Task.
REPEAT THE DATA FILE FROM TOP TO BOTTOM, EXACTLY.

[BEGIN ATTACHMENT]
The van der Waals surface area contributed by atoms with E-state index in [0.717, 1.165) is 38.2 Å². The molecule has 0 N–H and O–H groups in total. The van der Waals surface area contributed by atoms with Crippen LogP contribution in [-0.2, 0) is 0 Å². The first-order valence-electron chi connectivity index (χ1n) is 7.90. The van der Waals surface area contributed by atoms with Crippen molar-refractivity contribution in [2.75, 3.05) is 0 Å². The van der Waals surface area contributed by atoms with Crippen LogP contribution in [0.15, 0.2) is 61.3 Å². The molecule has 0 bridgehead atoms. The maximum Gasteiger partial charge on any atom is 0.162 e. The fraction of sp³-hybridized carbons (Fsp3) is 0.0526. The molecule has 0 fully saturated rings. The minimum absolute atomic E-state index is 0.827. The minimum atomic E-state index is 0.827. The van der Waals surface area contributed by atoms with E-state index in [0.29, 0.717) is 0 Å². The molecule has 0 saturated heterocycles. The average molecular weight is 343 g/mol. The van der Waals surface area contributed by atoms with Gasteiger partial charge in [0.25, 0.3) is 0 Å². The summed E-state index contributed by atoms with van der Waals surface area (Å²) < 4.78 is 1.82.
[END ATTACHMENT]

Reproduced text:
The van der Waals surface area contributed by atoms with E-state index in [0.717, 1.165) is 38.2 Å². The molecule has 0 N–H and O–H groups in total. The van der Waals surface area contributed by atoms with Crippen LogP contribution in [-0.2, 0) is 0 Å². The first-order valence-electron chi connectivity index (χ1n) is 7.90. The van der Waals surface area contributed by atoms with Crippen molar-refractivity contribution in [2.75, 3.05) is 0 Å². The van der Waals surface area contributed by atoms with Crippen LogP contribution in [0.15, 0.2) is 61.3 Å². The molecule has 0 bridgehead atoms. The maximum Gasteiger partial charge on any atom is 0.162 e. The fraction of sp³-hybridized carbons (Fsp3) is 0.0526. The molecule has 0 fully saturated rings. The minimum absolute atomic E-state index is 0.827. The minimum atomic E-state index is 0.827. The van der Waals surface area contributed by atoms with E-state index in [0.29, 0.717) is 0 Å². The molecule has 0 saturated heterocycles. The average molecular weight is 343 g/mol. The van der Waals surface area contributed by atoms with Gasteiger partial charge in [0.25, 0.3) is 0 Å². The summed E-state index contributed by atoms with van der Waals surface area (Å²) < 4.78 is 1.82.